ment makes another vague and irrelevant reference that illegal immigration imposes harmful effects on the

public. Ex. A (Respondent’s Motion to Dismiss) at 18. Again, Mr. Klepach was lawfully admitted when he

was 12-years old and has since that time established typical ties to his community, which include trying to

find work in a depressed economy, and dealing with family issues.

    Fourth, Mr. Klepach has demonstrated the required likelihood of success on the merits. Mr. Klepach’s

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appeal raises questions of law that were erroneously adjudicated by the BIA. Foremost among these was the

BIA’s failure to properly consider the impact of the Immigration Judge’s refusal to exercise discretion based

on the statutory requirements.

    Section 240(a) of the Immigration & Naturalization Act, 8 U.S.C. § 1229(b)(a) provides that “the Attor-

ney General may cancel the removal of an alien who is inadmissible or deportable if the alien:

    (1) Has been an alien lawfully admitted for permanent residency for not less than 5 years.

    (2) Has resided in the United States continuously for 7 years after having been admitted in any status,

        and,

    (3) Has not been convicted of any aggravated felony.”

    The Government tries to confuse the matter by arguing that “Petitioner fails to show any abuse of discre-

tion by Board in denying his motion to reconsider.” Ex. A (Respondent’s Motion to Dismiss) at page 14.

This is a straw man argument based on the fact that in Part I of the Government’s Motion it argues that this

Court lacks jurisdiction because it cannot review discretionary decisions, including denials of application for

cancellation of removal. Then in Part II of its Motion the Government tries to tar Mr. Klepach for failure to

challenge a discretionary determination. Mr. Klepach’s Motion is brought forth based on a cognizable legal

question alone. Despite this the Government tries to have it both ways. On one end of the Government’s

argument it claims that Mr. Klepach’s Petition and Motion to Stay should be dismissed because it is based on

a non-reviewable discretionary decision. At the other end of the Government’s argument it claims that Mr.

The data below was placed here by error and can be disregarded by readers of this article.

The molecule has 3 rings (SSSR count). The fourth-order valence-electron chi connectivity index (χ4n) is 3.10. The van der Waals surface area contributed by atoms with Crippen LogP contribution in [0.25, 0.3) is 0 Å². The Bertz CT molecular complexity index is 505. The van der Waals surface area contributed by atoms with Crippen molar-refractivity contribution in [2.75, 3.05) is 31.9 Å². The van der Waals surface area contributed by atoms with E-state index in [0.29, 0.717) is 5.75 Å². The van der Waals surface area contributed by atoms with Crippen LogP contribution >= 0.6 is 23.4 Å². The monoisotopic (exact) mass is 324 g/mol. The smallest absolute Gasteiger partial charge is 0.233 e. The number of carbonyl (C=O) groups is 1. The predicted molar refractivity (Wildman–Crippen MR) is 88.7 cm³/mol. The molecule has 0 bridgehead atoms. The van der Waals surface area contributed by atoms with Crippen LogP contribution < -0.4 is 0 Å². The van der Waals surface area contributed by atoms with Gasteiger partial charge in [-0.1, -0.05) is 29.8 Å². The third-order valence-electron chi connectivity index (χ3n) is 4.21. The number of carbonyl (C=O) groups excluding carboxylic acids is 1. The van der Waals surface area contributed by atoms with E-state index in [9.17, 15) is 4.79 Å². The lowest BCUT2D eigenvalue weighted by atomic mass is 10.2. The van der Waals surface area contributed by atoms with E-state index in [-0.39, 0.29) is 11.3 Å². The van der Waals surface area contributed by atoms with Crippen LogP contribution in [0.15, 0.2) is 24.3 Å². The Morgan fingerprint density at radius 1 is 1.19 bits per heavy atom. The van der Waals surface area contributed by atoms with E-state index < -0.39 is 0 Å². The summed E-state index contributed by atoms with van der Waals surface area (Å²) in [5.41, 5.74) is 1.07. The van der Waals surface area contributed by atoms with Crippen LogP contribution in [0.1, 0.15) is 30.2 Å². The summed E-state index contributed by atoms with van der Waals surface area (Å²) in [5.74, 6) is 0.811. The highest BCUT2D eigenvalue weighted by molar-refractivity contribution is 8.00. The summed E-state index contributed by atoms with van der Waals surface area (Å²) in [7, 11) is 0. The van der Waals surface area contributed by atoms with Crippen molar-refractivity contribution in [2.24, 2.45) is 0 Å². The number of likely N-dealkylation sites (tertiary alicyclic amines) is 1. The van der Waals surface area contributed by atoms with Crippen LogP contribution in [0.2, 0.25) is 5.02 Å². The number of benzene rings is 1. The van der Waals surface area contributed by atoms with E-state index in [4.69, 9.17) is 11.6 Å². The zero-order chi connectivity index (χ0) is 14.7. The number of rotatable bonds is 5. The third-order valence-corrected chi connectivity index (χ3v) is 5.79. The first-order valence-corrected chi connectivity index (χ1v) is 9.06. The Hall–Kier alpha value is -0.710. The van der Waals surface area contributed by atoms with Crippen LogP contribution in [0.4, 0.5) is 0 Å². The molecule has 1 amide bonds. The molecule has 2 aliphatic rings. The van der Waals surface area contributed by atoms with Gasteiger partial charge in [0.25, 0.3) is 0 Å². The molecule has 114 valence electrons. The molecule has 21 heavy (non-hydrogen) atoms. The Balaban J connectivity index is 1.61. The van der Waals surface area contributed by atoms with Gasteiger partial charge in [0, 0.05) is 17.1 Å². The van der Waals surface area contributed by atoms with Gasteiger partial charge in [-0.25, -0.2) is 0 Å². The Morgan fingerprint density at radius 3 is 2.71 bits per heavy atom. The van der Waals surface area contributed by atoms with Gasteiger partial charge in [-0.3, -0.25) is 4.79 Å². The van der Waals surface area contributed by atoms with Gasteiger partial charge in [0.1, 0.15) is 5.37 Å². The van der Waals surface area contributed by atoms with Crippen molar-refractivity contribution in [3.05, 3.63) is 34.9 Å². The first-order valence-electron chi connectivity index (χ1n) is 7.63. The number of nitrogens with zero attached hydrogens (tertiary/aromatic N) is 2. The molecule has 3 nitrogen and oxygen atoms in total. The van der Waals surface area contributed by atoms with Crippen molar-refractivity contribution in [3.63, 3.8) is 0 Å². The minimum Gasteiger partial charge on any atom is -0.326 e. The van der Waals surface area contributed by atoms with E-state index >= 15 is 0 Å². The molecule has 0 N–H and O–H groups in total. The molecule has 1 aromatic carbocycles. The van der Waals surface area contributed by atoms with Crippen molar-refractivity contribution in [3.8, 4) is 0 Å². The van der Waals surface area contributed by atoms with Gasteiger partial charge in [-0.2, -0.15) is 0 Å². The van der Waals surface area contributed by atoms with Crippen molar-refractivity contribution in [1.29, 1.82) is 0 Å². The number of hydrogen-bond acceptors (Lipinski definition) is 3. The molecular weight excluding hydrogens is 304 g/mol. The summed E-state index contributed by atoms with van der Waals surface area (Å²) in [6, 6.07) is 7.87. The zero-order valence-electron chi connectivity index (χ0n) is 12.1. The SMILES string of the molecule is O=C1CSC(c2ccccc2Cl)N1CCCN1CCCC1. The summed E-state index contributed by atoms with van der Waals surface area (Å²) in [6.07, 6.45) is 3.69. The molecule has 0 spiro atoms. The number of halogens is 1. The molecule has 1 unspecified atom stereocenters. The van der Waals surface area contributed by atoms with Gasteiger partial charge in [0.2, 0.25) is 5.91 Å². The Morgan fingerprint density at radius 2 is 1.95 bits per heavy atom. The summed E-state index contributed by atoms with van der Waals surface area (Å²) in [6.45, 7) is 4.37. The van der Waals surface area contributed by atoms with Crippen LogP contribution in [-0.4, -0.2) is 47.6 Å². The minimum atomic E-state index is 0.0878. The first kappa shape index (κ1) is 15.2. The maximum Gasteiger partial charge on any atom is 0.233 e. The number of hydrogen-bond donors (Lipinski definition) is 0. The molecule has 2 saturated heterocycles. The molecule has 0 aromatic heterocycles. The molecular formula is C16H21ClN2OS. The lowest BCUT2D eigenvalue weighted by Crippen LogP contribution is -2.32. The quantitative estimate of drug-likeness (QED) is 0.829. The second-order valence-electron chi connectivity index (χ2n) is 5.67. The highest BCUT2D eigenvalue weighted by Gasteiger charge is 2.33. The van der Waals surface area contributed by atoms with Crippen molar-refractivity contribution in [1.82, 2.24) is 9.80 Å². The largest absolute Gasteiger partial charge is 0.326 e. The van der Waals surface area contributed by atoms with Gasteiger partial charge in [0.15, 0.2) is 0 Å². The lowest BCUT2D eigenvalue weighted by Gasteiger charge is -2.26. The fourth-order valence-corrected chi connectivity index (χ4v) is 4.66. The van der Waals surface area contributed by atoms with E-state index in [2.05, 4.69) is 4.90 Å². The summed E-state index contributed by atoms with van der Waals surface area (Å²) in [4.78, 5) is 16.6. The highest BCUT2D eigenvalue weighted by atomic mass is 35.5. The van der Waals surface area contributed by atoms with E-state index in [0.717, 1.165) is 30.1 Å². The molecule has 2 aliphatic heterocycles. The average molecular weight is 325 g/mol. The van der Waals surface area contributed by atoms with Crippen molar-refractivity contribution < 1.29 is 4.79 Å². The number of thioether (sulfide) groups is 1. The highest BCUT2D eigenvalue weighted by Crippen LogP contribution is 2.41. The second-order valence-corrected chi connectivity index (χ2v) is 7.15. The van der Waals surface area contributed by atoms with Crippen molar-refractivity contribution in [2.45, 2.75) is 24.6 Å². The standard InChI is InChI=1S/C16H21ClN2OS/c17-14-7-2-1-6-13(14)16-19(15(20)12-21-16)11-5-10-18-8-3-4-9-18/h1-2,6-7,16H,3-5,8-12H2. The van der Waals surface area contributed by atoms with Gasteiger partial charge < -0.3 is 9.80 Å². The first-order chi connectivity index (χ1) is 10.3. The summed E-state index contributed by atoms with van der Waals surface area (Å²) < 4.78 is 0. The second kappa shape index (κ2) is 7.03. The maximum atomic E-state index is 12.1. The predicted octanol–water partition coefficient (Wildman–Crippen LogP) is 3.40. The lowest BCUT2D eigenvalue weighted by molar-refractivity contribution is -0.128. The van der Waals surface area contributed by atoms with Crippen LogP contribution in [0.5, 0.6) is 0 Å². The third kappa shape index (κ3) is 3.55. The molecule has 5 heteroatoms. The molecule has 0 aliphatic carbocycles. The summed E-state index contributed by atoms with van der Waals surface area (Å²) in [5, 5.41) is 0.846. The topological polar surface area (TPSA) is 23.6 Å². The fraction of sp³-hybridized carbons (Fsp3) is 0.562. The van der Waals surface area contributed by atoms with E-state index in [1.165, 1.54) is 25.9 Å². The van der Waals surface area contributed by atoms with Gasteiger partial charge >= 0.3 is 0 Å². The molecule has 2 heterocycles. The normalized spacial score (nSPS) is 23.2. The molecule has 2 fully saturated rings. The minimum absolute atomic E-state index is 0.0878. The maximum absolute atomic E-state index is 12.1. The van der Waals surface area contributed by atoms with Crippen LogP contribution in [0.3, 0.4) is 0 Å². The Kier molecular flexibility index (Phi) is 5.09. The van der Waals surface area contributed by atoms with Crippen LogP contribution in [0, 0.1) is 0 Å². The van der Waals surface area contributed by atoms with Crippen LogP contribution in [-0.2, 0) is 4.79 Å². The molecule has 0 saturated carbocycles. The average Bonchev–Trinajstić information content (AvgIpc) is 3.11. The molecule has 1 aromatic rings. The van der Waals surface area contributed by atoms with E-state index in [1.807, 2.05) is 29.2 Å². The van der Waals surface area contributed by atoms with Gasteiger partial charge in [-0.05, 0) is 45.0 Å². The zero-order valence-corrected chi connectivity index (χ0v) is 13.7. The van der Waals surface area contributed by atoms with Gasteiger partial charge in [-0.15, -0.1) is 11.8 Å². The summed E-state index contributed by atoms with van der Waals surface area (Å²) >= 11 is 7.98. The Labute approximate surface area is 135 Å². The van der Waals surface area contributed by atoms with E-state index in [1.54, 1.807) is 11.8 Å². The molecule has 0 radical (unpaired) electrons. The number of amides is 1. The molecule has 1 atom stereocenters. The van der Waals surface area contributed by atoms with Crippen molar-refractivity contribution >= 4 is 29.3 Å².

Klepach’s Motion fails because there is no likelihood of success because he did not make a claim concerning

judicial discretion.

    Mr. Klepach has correctly cited Matter of C-V-T-, Interim Decision 3342 (BIA 1998), where the Board

held, “the minimum equities required to establish eligibility for relief under Section 240A(a) inherent in [the

statutory requirements for eligibility] may be sufficient in and of themselves to warrant favorable discretion-


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ary action.” Id. at 6. Matter of Marin, 16 I&N Dec. 581 (BIA 1978), at 585. This is not a selective quote by

any means, but rather it highlights the question of law at issue for the Court to review. Mr. Klepach has met

the statutory requirements for eligibility and has petitioned that he be granted his Motion for Cancellation of

Removal as the Petitioner in Matter of C-V-T- was. In the Matter of C-V-T-, the Petitioner in that case admit-

ted that his controlled substance conviction involved the distribution of narcotic drugs, where he profited

from this activity and was sentenced to 90 days in jail. Unlike Mr. Klepach, the Petitioner in the Matter of

C-V-T- was granted Cancellation of Removal pursuant to Section 240A(a) having committed far worse of-

fenses than anything Mr. Klepach is accused of and/or found to have done.

    Without question, Mr. Klepach, in this case, has clearly satisfied all the necessary requirements. His Mo-

tion for Stay is firmly grounded in a question of law as dictated by 8 U.S.C. § 1252(a)(2)(D) and can be re-

viewed by this Court.

                                                 CONCLUSION
        In summary, it is clear that this Court has jurisdiction over the Petition for review based on the fact

that the review sought is firmly grounded in cognizable questions of law. Further, Mr. Klepach has satisfied

all four elements of the test used by courts in this Circuit to issue a stay. Mr. Klepach has established the

required likelihood of success on the merits of his appeal. He has established the very real possibility that he

and his family would suffer irreparable harm and that no substantial harm would befall the government

should the order be stayed. Issuing the Stay of Removal is in the public interest. Accordingly, Petitioner,

Mr. Klepach respectfully requests that this Court deny the Respondent’s Motion to Dismiss and grant his

Motion to Stay his removal pending resolution of the Petition for Review.




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Dated: April 22, 2009


                              Respectfully Submitted,
                        THE LAW OFFICES OF ALEXANDER B. JAROWYJ
                              Alexander B. Jarowyj




                        BY: _________________________________